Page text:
the last piece (or, i lied)

Part seven is the last piece of my rock-climbing story. Here, I talk about how my accident still affects me today. Yes, I recovered. But eleven years later, there are still things that remind me of my injury every day.



There are things you learn to live with. Things that never cross your mind—until “that time.”

That time when you’re ordering at Starbucks and the barista says: “What was that?” “I’m sorry, can you repeat that?” “Are you sick?”

That time when you’re chatting with a friend, and your voice cuts out and cracks, then dies.

That time when you’re calling across a street, and no one hears.

That time when you’re in a noisy restaurant, and you might as well just look into each other’s eyes.

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how to not die: the “real” missing piece

My story from my perspective has been told. But, as I mentioned previously, there is a missing piece: you. In part six, you’ll hear from others who knew me at the time of the fall and how my accident affected them.


A few posts back, I talked about the missing piece from my rock-climbing story. I was raised Christian and went to small Christian schools all my life, including college. When I had my accident, the entire student body at the university I was attending prayed for me. Both people I knew and people I’d never met watched as I went from nearly dying to fully recovering—a miracle they attested to the power of prayer.

I’ve already talked about how this incident affected me—how I slept through it all and came out an incredibly sick girl on the other side.

But there certainly are spiritual implications to my story. I cannot deny that prayer is what brought me through (it certainly was no power of my own): to say otherwise would be a slap in the face to both God and my dear friends . . .  This is true even…

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how to not die: the missing piece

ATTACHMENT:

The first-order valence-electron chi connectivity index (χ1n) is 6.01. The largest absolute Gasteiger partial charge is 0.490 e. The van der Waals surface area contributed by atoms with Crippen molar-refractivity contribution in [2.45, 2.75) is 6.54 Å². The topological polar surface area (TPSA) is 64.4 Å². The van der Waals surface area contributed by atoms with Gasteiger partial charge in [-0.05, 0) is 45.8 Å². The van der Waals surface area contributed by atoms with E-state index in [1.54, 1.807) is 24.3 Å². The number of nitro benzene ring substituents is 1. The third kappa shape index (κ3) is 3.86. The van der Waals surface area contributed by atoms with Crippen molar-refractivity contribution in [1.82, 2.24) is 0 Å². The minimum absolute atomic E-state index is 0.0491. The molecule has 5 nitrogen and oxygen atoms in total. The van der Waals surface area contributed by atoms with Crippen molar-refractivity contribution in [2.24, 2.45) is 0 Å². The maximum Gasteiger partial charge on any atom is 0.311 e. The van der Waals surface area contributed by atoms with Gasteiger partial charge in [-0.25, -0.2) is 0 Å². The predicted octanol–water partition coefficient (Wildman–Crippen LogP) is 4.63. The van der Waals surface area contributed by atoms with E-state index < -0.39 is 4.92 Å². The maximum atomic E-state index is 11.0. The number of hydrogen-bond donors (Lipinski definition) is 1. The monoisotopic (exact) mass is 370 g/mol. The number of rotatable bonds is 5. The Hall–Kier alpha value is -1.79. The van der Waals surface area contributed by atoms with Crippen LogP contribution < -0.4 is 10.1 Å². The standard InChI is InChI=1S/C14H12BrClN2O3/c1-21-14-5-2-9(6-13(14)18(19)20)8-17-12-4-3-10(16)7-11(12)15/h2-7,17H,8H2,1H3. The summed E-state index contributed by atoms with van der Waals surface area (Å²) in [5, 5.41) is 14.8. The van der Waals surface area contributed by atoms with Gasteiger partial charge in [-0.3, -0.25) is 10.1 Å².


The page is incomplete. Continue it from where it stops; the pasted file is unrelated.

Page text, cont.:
Still reposting my rock-climbing accident story. This is part four, where I talk about something many people are often surprised by — you.


Ten years ago today (January 25, 2003), I fell 80 feet (24 meters) while rock climbing at T-Wall, a popular climbing site in Tennessee. The doctors said I might not live; when I did, they said I’d never be the same again. Today, not only am I “normal,” most people don’t even know this incident ever happened. This is part four of my story. (To read parts one, two, or three, click here, here, or here.)

mp 2


For an audio recording, click here:

There’s a piece of my story that’s missing
the piece that is all about you.
It’s the piece that I’ve struggled the most with
the piece so many assume true.
I recovered from my accident eventually.
My rehab is on the next page.
But what of my soul, of “God‘s purpose”?
What is it that I…

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how to not die: the rescue

A year ago, on the ten-year anniversary of my rock-climbing accident, I decided to write the story of my near-death experience on Signal Mountain, near Chattanooga, Tennessee. This year, for the sake of my new readers, I’ve decided to repost my story. “The Rescue” is part two . . . If you’ve already read it, I’m sorry! If you haven’t, I hope you enjoy!


Ten years ago today (January 25, 2003), I fell 80 feet while rock climbing at T-Wall, a popular climbing site in Tennessee. The doctors said I might not live; when I did, they said I’d never be the same again. Today, not only am I “normal,” most people don’t even know this incident ever happened. This is part two of my story.


There were voices. They echoed off the hills and were magnified by the silence. Flashes of light bobbed in the distance. Leaves cracked and branches snapped.

My rescuers were coming.

My friend stood up. “Over here, we’re over here!” He ran in the direction of the voices.

Moments later, helmets with lights bounded onto the scene. The helmets were worn by people wearing jeans and jackets and thick gloves. Apparently, they had work to do.

A helmet with a mustache knelt beside me. “Hi…